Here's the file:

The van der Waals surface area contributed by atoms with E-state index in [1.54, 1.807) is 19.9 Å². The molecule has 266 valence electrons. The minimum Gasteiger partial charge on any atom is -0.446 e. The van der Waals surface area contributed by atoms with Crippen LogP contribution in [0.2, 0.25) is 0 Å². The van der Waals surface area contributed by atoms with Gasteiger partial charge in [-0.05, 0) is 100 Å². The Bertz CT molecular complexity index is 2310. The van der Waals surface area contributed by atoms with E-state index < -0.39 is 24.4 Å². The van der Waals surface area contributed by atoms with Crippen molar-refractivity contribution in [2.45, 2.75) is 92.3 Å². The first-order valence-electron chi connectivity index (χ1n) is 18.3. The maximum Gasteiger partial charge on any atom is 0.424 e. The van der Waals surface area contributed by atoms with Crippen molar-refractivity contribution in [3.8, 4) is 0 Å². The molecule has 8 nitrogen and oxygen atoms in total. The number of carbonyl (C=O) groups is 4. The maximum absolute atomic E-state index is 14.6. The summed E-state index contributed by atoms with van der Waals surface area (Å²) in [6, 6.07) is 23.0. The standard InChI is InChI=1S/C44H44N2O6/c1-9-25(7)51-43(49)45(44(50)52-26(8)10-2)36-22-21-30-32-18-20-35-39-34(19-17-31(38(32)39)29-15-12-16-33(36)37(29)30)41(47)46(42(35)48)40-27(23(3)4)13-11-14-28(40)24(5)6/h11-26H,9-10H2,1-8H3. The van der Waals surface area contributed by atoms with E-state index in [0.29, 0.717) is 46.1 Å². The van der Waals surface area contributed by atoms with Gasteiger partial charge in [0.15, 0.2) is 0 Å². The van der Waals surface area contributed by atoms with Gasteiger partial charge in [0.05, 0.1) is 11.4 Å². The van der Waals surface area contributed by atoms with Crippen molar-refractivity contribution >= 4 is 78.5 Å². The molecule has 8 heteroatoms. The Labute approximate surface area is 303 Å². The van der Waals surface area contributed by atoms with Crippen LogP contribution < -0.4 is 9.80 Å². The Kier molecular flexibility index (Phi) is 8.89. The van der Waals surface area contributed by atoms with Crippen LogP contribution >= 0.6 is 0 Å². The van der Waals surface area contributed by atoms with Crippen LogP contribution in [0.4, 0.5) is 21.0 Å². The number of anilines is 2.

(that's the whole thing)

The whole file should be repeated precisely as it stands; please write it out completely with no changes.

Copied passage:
The van der Waals surface area contributed by atoms with E-state index in [1.54, 1.807) is 19.9 Å². The molecule has 266 valence electrons. The minimum Gasteiger partial charge on any atom is -0.446 e. The van der Waals surface area contributed by atoms with Crippen LogP contribution in [0.2, 0.25) is 0 Å². The van der Waals surface area contributed by atoms with Gasteiger partial charge in [-0.05, 0) is 100 Å². The Bertz CT molecular complexity index is 2310. The van der Waals surface area contributed by atoms with E-state index < -0.39 is 24.4 Å². The van der Waals surface area contributed by atoms with Crippen molar-refractivity contribution in [2.45, 2.75) is 92.3 Å². The first-order valence-electron chi connectivity index (χ1n) is 18.3. The maximum Gasteiger partial charge on any atom is 0.424 e. The van der Waals surface area contributed by atoms with Crippen molar-refractivity contribution in [3.8, 4) is 0 Å². The molecule has 8 nitrogen and oxygen atoms in total. The number of carbonyl (C=O) groups is 4. The maximum absolute atomic E-state index is 14.6. The summed E-state index contributed by atoms with van der Waals surface area (Å²) in [6, 6.07) is 23.0. The standard InChI is InChI=1S/C44H44N2O6/c1-9-25(7)51-43(49)45(44(50)52-26(8)10-2)36-22-21-30-32-18-20-35-39-34(19-17-31(38(32)39)29-15-12-16-33(36)37(29)30)41(47)46(42(35)48)40-27(23(3)4)13-11-14-28(40)24(5)6/h11-26H,9-10H2,1-8H3. The van der Waals surface area contributed by atoms with E-state index in [0.29, 0.717) is 46.1 Å². The van der Waals surface area contributed by atoms with Gasteiger partial charge in [0.15, 0.2) is 0 Å². The van der Waals surface area contributed by atoms with Gasteiger partial charge in [0.05, 0.1) is 11.4 Å². The van der Waals surface area contributed by atoms with Crippen molar-refractivity contribution >= 4 is 78.5 Å². The molecule has 8 heteroatoms. The Labute approximate surface area is 303 Å². The van der Waals surface area contributed by atoms with Crippen LogP contribution < -0.4 is 9.80 Å². The Kier molecular flexibility index (Phi) is 8.89. The van der Waals surface area contributed by atoms with Crippen LogP contribution >= 0.6 is 0 Å². The van der Waals surface area contributed by atoms with Crippen LogP contribution in [0.4, 0.5) is 21.0 Å². The number of anilines is 2.